The Covid-19 pandemic decimated the live music industry in 2020. Now organizers of some of the world’s biggest festivals think concertgoers will be ready to descend on venues as early as the summer.
Major music festivals including Electric Daisy Carnival (EDC) and Bonnaroo in the US, Tomorrowland in Belgium, and Reading & Leeds in the UK plan on holding events again this year following their 2020 cancellations. Though many have delayed their typical dates to late-summer or fall, some, like EDC and Poland’s massive Pol’and’Rock Festival, are sticking to their early- to mid-summer starts.
If all goes according to plan, the summer will be a significant boost to a live event industry that lost $30 billion in revenue in 2020, according to Pollstar, a concert trade publication. The industry generated about $12.2 billion in revenue last year, but was expected to reach close to $40 billion. Live Nation, the biggest live-event company in the world by ticket sales, reported $1.5 billion in concert revenue last year compared to $9.4 billion in 2019. Both Live Nation and AEG, the world’s second-biggest live music presenter, were forced to lay off or furlough hundreds of employees. (Some of AEG’s furloughed employees returned to work this month.)
How summer music festivals plan to return
While other live events like sports and moviegoing have returned with audiences in recent months, concerts have been slow to resume operation. The nature of a concert—and large, multi-day festivals especially—makes it difficult to return safely. For many, the communal experience of cramming lots of people into tight areas to listen to music and dance together is part of the appeal.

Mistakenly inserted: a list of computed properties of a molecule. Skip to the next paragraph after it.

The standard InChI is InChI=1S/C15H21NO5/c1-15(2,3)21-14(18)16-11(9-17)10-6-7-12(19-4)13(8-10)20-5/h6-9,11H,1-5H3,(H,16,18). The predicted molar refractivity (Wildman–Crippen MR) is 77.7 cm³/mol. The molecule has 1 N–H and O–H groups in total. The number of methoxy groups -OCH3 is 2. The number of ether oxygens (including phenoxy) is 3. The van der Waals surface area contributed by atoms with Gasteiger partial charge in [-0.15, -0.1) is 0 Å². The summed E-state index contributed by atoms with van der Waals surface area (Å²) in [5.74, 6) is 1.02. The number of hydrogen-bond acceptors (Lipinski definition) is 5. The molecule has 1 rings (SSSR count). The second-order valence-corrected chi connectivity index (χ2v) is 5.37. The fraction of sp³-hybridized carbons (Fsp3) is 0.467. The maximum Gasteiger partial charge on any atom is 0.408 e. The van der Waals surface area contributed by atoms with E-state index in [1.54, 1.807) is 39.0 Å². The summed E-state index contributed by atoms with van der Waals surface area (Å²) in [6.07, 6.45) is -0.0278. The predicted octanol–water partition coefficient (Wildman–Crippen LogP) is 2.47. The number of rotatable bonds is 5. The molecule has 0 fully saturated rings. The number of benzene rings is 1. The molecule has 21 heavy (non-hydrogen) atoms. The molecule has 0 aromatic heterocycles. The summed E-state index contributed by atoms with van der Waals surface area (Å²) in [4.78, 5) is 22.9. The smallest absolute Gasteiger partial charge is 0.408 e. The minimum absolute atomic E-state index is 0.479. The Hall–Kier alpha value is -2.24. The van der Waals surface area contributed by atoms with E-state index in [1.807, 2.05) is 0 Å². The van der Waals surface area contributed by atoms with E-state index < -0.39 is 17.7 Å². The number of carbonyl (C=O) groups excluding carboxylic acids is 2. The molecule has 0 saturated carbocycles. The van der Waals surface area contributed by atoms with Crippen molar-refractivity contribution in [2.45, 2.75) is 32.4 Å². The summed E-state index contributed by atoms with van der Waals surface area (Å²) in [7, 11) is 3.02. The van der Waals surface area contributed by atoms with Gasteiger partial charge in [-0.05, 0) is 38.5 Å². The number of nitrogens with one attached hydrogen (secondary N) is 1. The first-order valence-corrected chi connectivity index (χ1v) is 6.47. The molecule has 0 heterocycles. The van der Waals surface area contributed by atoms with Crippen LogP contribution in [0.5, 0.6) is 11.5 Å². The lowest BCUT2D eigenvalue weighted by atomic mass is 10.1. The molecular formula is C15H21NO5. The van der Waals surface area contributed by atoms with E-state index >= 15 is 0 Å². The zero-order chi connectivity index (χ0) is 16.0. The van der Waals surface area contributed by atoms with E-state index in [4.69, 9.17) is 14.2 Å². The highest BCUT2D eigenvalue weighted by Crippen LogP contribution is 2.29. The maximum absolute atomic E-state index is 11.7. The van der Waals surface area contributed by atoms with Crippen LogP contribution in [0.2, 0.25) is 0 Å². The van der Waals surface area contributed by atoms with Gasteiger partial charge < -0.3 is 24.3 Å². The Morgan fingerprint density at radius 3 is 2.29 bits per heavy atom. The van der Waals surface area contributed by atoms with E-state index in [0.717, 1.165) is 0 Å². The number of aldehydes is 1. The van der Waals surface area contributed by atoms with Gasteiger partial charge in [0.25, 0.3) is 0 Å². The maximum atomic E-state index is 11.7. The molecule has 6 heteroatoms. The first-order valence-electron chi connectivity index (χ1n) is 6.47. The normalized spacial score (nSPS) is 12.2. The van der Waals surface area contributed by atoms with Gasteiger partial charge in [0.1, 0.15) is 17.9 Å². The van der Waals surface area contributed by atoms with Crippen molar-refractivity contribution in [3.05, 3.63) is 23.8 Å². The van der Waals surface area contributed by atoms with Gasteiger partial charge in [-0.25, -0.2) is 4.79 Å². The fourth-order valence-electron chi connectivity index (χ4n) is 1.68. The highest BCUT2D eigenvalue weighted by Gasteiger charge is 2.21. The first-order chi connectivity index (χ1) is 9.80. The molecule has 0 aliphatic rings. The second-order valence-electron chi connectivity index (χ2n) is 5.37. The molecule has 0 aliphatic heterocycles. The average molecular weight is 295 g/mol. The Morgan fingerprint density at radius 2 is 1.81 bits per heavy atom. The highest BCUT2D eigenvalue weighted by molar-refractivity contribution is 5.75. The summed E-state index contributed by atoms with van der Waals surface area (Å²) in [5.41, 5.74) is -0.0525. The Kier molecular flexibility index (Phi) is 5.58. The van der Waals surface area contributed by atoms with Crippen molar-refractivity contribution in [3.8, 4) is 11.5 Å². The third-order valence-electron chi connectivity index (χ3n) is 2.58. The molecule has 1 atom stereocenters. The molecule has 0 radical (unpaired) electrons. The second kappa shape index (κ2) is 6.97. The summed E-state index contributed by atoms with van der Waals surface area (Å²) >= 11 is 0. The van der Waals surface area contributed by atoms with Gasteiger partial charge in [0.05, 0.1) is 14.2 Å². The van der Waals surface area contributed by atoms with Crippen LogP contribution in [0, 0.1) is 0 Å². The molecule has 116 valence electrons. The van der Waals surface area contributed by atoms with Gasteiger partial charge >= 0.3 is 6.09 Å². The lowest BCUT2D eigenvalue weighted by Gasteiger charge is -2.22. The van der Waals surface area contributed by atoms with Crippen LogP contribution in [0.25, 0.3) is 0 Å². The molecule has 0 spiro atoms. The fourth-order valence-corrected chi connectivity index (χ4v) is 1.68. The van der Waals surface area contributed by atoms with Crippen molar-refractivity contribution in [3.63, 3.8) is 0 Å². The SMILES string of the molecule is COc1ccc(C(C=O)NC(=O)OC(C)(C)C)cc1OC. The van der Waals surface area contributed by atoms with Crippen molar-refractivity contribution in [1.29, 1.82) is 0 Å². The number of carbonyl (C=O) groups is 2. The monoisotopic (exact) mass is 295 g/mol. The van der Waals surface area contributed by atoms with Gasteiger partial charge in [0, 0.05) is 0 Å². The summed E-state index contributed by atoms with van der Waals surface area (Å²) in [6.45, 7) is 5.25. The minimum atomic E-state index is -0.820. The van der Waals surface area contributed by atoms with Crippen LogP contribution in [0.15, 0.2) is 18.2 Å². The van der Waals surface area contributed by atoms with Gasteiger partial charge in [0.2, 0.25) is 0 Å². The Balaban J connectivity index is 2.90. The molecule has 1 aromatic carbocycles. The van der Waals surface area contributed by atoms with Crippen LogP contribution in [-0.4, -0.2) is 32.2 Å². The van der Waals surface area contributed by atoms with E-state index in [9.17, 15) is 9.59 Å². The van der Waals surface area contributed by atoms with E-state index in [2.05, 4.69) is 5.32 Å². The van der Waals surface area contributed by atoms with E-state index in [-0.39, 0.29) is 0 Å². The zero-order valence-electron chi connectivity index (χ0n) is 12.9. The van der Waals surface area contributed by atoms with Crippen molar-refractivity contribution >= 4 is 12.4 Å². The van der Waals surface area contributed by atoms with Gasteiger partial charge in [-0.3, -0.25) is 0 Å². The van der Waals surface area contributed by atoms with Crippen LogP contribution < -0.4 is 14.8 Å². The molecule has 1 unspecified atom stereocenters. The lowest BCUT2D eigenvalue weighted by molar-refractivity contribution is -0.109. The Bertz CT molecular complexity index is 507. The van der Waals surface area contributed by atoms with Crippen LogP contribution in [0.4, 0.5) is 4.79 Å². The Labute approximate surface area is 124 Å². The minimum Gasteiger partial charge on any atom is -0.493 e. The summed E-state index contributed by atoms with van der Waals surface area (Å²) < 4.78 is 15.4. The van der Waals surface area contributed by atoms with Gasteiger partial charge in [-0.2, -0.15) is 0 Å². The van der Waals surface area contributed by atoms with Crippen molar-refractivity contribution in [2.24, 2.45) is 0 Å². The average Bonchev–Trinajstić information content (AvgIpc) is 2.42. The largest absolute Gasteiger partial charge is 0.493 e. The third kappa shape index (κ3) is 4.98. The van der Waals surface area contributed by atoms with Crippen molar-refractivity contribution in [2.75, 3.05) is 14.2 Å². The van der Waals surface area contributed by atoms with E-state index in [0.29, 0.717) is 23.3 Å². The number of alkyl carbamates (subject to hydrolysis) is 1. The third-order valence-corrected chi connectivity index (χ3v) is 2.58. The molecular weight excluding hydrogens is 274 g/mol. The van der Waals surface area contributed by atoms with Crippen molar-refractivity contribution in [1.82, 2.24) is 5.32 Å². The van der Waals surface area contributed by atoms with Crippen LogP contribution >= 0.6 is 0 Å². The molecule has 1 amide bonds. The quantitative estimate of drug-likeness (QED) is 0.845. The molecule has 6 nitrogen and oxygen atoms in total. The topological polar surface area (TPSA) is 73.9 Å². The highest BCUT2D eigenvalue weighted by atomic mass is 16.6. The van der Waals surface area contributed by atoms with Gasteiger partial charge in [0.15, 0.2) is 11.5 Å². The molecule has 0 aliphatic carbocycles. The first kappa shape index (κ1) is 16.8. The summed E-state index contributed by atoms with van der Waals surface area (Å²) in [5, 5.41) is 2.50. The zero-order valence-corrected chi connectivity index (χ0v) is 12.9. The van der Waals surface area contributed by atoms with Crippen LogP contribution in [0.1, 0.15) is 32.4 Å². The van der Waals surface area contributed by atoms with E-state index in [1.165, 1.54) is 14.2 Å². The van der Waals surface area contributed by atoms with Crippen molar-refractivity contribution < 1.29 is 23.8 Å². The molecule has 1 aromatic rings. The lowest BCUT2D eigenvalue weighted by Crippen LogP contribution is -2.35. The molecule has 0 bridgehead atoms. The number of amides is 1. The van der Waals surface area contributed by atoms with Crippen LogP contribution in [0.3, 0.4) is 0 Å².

Some big festivals decided trying to come back this summer was too much of a stretch. Coachella in California will not return until 2022, Variety reported. Ultra in Miami and the Glastonbury Festival in Somerset, England, are among the notable festivals to skip the 2021 summer season. Whether or not a festival can go ahead this year depends a lot on the health guidelines of its local jurisdiction. In Florida, a state with lax Covid-19 rules, for instance, major music festivals have already returned, with more planned for late spring.
Those that are returning this summer will probably look a lot different than what concertgoers were used to prior to the pandemic. Masks will likely be mandatory at many events. Timed entries (to reduce long lines) and contactless payments will be the norm. Some, like the Exit festival in Serbia, might require ticket-holders to either provide proof of vaccination or agree to a rapid Covid-19 test before entering.
EDC, the Las Vegas-based electronic music festival set to be one of the first big US music events of the year, will have Covid-detecting dogs on site, but doesn’t currently have plans to mandate social distancing. Its plan has not yet been approved by the state of Nevada.
Others haven’t specified what their health and safety measures will be. Bonnaroo, which is planned for Labor Day Weekend (a popular date for festivals this summer) in Manchester, Tennessee, has a Covid-19 warning on its website, but does not say what precautions it will take. “An inherent risk of exposure to COVID-19 exists in any public space where people are present,” it says. “By attending Bonnaroo Music & Arts Festival, you voluntarily assume all risks related to exposure to COVID-19.”
Though not every scheduled event will likely go on exactly as planned, it’s clear festivals will return in some capacity this summer. The UK plans to lift all restrictions on outdoor events by June 21, which will pave the way for festivals like Reading & Leeds a few months later. If live events like music festivals are able return in earnest, with their hundreds of thousands of screaming, dancing, body-rubbing attendees doing what they do best without risk of infection, we’ll have entered something akin to a post-pandemic world.